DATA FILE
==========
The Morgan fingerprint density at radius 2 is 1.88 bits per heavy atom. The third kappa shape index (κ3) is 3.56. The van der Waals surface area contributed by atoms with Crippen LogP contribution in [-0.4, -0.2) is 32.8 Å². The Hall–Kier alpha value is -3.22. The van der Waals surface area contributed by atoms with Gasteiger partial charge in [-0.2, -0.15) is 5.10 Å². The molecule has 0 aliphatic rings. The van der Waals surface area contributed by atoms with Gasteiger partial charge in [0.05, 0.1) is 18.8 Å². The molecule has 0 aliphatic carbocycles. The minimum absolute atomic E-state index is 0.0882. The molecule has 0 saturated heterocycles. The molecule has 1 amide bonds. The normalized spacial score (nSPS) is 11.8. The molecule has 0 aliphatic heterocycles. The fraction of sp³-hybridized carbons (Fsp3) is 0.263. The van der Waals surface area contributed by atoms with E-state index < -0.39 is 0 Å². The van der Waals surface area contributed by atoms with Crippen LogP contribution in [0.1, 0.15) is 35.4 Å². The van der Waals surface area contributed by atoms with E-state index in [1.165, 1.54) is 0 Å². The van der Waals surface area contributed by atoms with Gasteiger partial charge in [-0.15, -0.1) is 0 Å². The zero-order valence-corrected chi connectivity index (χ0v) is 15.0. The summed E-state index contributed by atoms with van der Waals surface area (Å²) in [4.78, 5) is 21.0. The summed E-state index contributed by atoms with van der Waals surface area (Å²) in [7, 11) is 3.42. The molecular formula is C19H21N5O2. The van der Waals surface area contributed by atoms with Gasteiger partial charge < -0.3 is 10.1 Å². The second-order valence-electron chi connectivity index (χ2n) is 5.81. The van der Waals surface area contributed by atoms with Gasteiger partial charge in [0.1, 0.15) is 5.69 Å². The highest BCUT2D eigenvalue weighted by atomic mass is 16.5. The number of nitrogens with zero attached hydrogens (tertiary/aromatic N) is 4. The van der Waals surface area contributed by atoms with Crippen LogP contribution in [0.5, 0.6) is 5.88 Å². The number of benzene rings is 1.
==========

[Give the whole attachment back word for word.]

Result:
The Morgan fingerprint density at radius 2 is 1.88 bits per heavy atom. The third kappa shape index (κ3) is 3.56. The van der Waals surface area contributed by atoms with Crippen LogP contribution in [-0.4, -0.2) is 32.8 Å². The Hall–Kier alpha value is -3.22. The van der Waals surface area contributed by atoms with Gasteiger partial charge in [-0.2, -0.15) is 5.10 Å². The molecule has 0 aliphatic rings. The van der Waals surface area contributed by atoms with Gasteiger partial charge in [0.05, 0.1) is 18.8 Å². The molecule has 0 aliphatic carbocycles. The minimum absolute atomic E-state index is 0.0882. The molecule has 0 saturated heterocycles. The molecule has 1 amide bonds. The normalized spacial score (nSPS) is 11.8. The molecule has 0 aliphatic heterocycles. The fraction of sp³-hybridized carbons (Fsp3) is 0.263. The van der Waals surface area contributed by atoms with E-state index < -0.39 is 0 Å². The van der Waals surface area contributed by atoms with Crippen LogP contribution in [0.1, 0.15) is 35.4 Å². The van der Waals surface area contributed by atoms with E-state index in [1.165, 1.54) is 0 Å². The van der Waals surface area contributed by atoms with Gasteiger partial charge in [-0.15, -0.1) is 0 Å². The zero-order valence-corrected chi connectivity index (χ0v) is 15.0. The summed E-state index contributed by atoms with van der Waals surface area (Å²) in [4.78, 5) is 21.0. The summed E-state index contributed by atoms with van der Waals surface area (Å²) in [7, 11) is 3.42. The molecular formula is C19H21N5O2. The van der Waals surface area contributed by atoms with Gasteiger partial charge < -0.3 is 10.1 Å². The second-order valence-electron chi connectivity index (χ2n) is 5.81. The van der Waals surface area contributed by atoms with Gasteiger partial charge in [0.1, 0.15) is 5.69 Å². The highest BCUT2D eigenvalue weighted by atomic mass is 16.5. The number of nitrogens with zero attached hydrogens (tertiary/aromatic N) is 4. The van der Waals surface area contributed by atoms with Crippen LogP contribution in [0.5, 0.6) is 5.88 Å². The number of benzene rings is 1.